If you're familiar with All About Jazz, you know that we've dedicated over two decades to supporting jazz as an art form, and more importantly, the creative musicians who make it. Our enduring commitment has made All About Jazz one of the most culturally important websites of its kind in the world reaching hundreds of thousands of readers every month. However, to expand our offerings and develop new means to foster jazz discovery we need your help.
You can become a sustaining member for a modest $20 and in return, we'll immediately hide those pesky Google ads PLUS deliver exclusive content and provide access to future articles for a full year! This combination will not only improve your AAJ experience, it will allow us to continue to rigorously build on the great work we first started in 1995. Read on to view our project ideas...
Any recording that features saxophonist/clarinetist Michael Moore deserves attention these days as pianist Achim Kaufmann and his quartet have come up with a sure-fired dandy with this new release titled, Double Exposure. Here, Kaufmann and Moore create a stirring front line along with superb support from bassist John Schroder and one of the most in demand session drummers on the scene, John Hollenbeck. Simply put, these gents sound as though they’ve been shedding for years which is evident from the onset of the modern jazz-soulful boogie opener, “Carnies”. On this piece, Kaufmann displays a percussive attack amid fleet-fingered bop-ish lines as the band links abstract expression with cunning lyricism and a shifty pulse while Hollenbeck goes on a semi disciplined rampage underneath Moore and Kaufmann’s tight unison choruses. The proceedings lighten up a bit as clarinetist Michael Moore, performs softly flowing and airy melodies on the aptly titled, “Dream Logic” whereas the composition titled, “Pea Head” features prominent bass lines by Schroder for a groove that lies somewhere between funk and bop. Throughout, the band spews forth a quiet storm via bubbly melodies, burgeoning rhythms, and inventive soloing. Essentially, Kaufmann shines as a young stylist who possesses an exceptional compositional pen as these works impart a lasting impression. Hence, Double Exposure is among the finest and most refreshing modern jazz releases of 2000. Highly recommended!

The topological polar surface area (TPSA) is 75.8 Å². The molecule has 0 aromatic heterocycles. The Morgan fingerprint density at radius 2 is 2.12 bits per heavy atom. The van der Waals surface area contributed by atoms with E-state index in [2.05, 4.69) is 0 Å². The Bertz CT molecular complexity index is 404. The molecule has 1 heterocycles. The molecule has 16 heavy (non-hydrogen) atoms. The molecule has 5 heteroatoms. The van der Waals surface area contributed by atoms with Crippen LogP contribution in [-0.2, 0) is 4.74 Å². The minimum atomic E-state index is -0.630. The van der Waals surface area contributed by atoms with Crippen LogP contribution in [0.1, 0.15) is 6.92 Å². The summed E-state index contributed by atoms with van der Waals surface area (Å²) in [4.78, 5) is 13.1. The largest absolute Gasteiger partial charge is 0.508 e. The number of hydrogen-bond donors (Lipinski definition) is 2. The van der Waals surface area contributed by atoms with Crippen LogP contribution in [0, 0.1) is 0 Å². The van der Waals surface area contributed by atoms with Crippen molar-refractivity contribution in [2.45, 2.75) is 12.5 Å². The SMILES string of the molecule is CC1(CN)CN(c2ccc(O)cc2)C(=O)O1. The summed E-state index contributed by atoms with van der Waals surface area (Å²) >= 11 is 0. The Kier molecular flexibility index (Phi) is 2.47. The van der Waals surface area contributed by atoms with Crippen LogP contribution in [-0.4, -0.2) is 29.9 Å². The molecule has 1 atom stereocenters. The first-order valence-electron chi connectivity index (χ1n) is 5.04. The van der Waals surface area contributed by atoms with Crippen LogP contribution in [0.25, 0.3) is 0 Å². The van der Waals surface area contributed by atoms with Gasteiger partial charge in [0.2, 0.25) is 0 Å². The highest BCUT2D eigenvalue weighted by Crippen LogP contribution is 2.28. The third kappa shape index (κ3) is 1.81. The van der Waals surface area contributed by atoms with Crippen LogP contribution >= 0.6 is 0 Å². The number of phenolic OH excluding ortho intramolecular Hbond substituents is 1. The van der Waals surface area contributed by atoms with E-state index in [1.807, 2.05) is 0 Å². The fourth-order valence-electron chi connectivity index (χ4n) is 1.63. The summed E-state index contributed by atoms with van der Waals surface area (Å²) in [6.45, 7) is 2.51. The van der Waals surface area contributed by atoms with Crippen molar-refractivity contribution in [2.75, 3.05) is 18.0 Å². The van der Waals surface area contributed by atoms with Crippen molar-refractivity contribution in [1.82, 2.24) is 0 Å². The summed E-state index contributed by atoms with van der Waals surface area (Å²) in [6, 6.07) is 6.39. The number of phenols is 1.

* * * * ½ (out of * * * * *)
Achim Kaufmann; Piano: Michael Moore; Clarinet, Alto Saxophone & Bass Clarinet: john Schroder; Bass Guitar & Guitar: John Hollenbeck; Drums & Percussion
I love jazz because it takes my mind away and is very relaxing.
I was first exposed to jazz by my older brother every morning while eating breakfast before school he would play Hiroshima One which I hated but after he moved away to college and I moved to Miami I fell in love with jazz music.